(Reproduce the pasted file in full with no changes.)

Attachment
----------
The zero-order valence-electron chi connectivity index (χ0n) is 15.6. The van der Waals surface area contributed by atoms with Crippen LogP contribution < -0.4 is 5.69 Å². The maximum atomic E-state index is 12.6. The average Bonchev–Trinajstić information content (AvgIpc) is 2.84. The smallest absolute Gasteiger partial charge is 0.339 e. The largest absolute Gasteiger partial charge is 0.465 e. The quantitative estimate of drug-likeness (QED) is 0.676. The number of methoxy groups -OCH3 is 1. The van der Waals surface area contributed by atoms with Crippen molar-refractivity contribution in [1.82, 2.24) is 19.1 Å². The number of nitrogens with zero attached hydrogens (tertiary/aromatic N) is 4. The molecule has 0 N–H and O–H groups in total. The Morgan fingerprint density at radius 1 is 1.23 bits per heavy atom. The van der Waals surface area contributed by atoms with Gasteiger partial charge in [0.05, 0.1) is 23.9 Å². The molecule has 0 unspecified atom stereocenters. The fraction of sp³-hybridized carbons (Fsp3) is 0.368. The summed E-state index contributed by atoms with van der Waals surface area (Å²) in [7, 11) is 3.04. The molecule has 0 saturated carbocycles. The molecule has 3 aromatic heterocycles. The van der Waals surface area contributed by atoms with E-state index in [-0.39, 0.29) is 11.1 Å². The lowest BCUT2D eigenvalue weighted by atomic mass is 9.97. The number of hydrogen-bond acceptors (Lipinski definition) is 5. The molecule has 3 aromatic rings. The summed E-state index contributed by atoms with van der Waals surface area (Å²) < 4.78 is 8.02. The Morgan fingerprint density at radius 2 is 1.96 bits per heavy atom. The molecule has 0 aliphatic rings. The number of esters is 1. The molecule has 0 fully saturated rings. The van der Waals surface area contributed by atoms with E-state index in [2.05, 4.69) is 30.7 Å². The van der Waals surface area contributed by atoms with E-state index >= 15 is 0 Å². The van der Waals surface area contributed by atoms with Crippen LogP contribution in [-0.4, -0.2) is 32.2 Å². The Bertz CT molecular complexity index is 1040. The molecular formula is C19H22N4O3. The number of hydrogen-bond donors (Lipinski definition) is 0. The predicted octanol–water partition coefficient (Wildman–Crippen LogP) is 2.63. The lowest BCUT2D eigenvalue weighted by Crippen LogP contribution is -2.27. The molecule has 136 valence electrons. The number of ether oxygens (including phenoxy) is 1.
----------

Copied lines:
The zero-order valence-electron chi connectivity index (χ0n) is 15.6. The van der Waals surface area contributed by atoms with Crippen LogP contribution < -0.4 is 5.69 Å². The maximum atomic E-state index is 12.6. The average Bonchev–Trinajstić information content (AvgIpc) is 2.84. The smallest absolute Gasteiger partial charge is 0.339 e. The largest absolute Gasteiger partial charge is 0.465 e. The quantitative estimate of drug-likeness (QED) is 0.676. The number of methoxy groups -OCH3 is 1. The van der Waals surface area contributed by atoms with Crippen molar-refractivity contribution in [1.82, 2.24) is 19.1 Å². The number of nitrogens with zero attached hydrogens (tertiary/aromatic N) is 4. The molecule has 0 N–H and O–H groups in total. The Morgan fingerprint density at radius 1 is 1.23 bits per heavy atom. The van der Waals surface area contributed by atoms with Gasteiger partial charge in [0.05, 0.1) is 23.9 Å². The molecule has 0 unspecified atom stereocenters. The fraction of sp³-hybridized carbons (Fsp3) is 0.368. The summed E-state index contributed by atoms with van der Waals surface area (Å²) in [7, 11) is 3.04. The molecule has 0 saturated carbocycles. The molecule has 3 aromatic heterocycles. The van der Waals surface area contributed by atoms with E-state index in [-0.39, 0.29) is 11.1 Å². The lowest BCUT2D eigenvalue weighted by atomic mass is 9.97. The number of hydrogen-bond acceptors (Lipinski definition) is 5. The molecule has 3 aromatic rings. The summed E-state index contributed by atoms with van der Waals surface area (Å²) < 4.78 is 8.02. The Morgan fingerprint density at radius 2 is 1.96 bits per heavy atom. The molecule has 0 aliphatic rings. The number of esters is 1. The molecule has 0 fully saturated rings. The van der Waals surface area contributed by atoms with E-state index in [2.05, 4.69) is 30.7 Å². The van der Waals surface area contributed by atoms with E-state index >= 15 is 0 Å². The van der Waals surface area contributed by atoms with Crippen LogP contribution in [-0.4, -0.2) is 32.2 Å². The Bertz CT molecular complexity index is 1040. The molecular formula is C19H22N4O3. The number of hydrogen-bond donors (Lipinski definition) is 0. The predicted octanol–water partition coefficient (Wildman–Crippen LogP) is 2.63. The lowest BCUT2D eigenvalue weighted by Crippen LogP contribution is -2.27. The molecule has 136 valence electrons. The number of ether oxygens (including phenoxy) is 1.